10 Feb Helicopter Cyclic Trim
Flying a helicopter with a cyclic trim is very simple provided a person understands the system and follows a couple of basic principles. One of the most basic forms of a cyclic trim system is simply two electrically driven motors that are activated by a switch located on the grip of the cyclic pitch lever. This switch is commonly known as a “Chinese hat” and is designed to be manipulated by the pilot’s thumb. The Chinese hat can only move forward, aft, left and right so in other words no diagonal movement is possible. The switch is self centering and a very important aspect to remember is to never activate the switch whilst the cyclic friction controls are still on.
When manipulating the cyclic trim switch powers up either one of the two motors. One motor positions the cyclic control in the fore and aft position (pitching plane) and the other motor positions the cyclic control left and right the rolling plane.
For the sake of clarity and for our unfortunate friends that fly fixed wing aircraft it must be noted that no trimming is taking place on the blades itself unlike with fixed wings where the trimming takes place via tabs on the control surfaces. So the cyclic trim system in a helicopter simply positions the cyclic control in a desired position therefore alleviating forces on the stick but it does not mean that the helicopter can be flown hands off as that requires an autopilot system which is far more advanced than the basic trim system.
The basic principle of flying with a trim system is to make a change then check, adjust and trim. For example if the speed of the helicopter needs to be increased from say 60 knots to 80 knots the first action will be to make an attitude change with the cyclic control alone by selecting a new attitude outside. This change of attitude has to be checked at some stage when the pilot perceives the attitude for the new speed has been attained. After the airspeed indicator has settled minor adjustments can now be made to the attitude to refine the actual speed that needs to be flown. Only now does the trim system come into play by manipulating the Chinese hat until no forces can be felt on the cyclic control. In other words the trim system should not be used to make the initial attitude change.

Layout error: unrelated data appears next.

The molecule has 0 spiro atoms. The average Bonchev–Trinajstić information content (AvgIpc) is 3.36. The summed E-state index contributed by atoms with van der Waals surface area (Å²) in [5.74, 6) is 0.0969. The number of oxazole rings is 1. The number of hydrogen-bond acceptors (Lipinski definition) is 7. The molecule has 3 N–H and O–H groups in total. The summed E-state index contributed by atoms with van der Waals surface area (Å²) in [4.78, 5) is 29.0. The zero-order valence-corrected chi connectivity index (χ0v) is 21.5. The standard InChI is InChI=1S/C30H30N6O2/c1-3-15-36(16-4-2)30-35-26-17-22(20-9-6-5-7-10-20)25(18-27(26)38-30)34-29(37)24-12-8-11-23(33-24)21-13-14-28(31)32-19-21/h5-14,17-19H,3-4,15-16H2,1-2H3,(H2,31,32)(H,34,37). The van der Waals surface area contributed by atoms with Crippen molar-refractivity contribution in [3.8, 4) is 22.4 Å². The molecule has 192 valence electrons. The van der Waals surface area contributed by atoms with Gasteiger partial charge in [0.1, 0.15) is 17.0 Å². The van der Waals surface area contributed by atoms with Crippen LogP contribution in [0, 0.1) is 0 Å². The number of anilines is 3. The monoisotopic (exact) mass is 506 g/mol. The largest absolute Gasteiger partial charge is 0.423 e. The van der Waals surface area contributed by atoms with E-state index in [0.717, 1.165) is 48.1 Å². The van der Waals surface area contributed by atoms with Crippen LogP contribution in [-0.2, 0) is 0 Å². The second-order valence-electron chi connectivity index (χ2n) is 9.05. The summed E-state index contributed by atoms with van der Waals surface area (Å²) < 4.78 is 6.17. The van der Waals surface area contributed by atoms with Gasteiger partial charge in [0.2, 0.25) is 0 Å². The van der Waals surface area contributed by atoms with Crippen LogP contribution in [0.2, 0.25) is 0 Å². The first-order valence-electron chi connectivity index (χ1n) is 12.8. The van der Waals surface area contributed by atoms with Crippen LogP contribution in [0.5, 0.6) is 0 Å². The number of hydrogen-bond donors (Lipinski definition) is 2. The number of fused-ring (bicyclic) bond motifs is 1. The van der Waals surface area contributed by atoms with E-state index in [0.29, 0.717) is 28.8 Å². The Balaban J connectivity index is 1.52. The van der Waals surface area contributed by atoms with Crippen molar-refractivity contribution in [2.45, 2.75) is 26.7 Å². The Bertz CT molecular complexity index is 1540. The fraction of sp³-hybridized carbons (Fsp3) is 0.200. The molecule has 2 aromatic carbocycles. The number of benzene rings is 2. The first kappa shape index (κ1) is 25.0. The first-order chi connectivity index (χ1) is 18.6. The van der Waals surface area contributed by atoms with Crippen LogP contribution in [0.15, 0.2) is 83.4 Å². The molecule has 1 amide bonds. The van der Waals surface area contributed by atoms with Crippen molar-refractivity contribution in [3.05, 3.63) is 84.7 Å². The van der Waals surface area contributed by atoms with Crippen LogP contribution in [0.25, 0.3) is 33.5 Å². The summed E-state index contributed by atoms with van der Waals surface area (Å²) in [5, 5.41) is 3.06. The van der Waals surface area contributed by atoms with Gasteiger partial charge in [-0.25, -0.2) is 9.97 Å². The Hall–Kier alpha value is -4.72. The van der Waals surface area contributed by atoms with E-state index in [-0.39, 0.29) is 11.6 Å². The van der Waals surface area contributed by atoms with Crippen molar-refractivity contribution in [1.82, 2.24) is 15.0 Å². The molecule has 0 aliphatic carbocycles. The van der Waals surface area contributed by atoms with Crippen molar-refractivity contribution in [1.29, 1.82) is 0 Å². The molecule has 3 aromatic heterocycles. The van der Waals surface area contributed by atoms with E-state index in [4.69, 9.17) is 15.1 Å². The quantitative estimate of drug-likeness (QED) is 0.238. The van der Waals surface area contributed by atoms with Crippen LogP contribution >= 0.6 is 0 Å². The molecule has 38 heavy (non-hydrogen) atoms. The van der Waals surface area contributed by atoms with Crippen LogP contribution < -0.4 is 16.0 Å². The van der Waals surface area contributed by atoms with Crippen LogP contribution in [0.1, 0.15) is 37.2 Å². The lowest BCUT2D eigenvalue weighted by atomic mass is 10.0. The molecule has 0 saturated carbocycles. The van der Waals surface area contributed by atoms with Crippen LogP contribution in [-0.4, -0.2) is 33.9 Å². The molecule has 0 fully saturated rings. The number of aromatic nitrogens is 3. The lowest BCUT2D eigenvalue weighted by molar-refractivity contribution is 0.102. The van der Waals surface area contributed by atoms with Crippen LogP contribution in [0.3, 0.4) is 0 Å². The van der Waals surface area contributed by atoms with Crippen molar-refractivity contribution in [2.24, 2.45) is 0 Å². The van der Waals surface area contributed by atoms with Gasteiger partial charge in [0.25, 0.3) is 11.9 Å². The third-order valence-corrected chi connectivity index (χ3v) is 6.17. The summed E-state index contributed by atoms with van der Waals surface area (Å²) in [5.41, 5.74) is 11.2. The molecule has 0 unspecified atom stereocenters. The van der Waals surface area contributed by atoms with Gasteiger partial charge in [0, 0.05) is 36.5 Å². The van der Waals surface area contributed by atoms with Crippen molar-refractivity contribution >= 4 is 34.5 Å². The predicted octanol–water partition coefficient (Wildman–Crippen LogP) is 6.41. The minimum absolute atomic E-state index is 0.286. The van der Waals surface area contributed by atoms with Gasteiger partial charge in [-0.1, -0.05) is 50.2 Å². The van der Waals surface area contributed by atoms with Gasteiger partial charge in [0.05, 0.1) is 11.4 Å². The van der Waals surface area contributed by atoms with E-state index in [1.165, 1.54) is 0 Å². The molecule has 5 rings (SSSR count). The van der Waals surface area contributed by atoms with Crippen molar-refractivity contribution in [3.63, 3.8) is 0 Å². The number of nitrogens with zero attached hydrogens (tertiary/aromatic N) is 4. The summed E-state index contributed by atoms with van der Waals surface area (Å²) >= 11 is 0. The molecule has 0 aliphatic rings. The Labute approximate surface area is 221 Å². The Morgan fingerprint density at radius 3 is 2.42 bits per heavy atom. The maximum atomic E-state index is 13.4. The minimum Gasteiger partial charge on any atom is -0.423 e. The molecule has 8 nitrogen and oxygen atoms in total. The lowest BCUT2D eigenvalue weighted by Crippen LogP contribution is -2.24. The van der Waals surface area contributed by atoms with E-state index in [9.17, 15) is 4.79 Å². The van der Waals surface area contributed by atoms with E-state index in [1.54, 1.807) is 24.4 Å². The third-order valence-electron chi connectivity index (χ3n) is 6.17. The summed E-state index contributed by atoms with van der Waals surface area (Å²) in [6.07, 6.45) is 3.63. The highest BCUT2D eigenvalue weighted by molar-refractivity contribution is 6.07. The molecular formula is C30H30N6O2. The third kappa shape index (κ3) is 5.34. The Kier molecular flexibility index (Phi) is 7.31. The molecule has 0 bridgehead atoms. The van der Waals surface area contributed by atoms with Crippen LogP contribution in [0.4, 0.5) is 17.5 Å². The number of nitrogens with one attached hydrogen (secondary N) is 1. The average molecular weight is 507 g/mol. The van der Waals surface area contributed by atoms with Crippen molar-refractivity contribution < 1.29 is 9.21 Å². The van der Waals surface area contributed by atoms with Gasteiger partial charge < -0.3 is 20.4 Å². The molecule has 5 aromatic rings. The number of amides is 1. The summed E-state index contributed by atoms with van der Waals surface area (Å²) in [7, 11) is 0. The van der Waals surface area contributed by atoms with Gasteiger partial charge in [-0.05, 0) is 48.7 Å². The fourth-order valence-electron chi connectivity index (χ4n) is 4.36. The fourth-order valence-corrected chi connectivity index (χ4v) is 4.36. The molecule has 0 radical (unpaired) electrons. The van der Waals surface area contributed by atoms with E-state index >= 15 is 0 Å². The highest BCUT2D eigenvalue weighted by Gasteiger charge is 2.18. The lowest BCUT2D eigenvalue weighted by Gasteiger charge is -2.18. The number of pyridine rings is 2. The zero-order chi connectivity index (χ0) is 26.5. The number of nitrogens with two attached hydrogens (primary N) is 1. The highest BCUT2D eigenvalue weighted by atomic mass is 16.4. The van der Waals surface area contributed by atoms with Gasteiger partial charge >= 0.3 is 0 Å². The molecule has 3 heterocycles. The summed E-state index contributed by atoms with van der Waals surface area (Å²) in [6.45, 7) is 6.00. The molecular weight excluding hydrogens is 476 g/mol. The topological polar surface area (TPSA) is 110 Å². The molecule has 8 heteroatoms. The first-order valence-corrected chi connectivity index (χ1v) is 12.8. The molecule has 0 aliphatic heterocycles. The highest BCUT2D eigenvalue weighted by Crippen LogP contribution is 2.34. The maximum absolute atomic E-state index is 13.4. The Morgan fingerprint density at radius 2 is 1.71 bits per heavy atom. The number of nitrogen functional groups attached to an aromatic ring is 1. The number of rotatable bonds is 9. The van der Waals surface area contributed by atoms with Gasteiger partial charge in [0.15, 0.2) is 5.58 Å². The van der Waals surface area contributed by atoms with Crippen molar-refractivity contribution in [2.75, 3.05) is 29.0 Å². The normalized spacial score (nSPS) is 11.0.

Most small helicopters with this form of basic trim system can be flown without using the trim but obviously a lot of forces will be felt on the cyclic control depending on the phase of flight. The trim system can be a pilot’s biggest friend but if used incorrectly can be a worst enemy in so far as a person can trim the helicopter completely out of a desired attitude for example.
As said before the aforementioned dealt with a basic trim system as there are more advance systems for more sophisticated helicopters that incorporates Stability Augmentation Systems, Helipilots, Force Trim and Autopilots for example but the method of flying these systems apart from an autopilot in essence remains the same.
© Harry Helicopter Training Syllabus 2008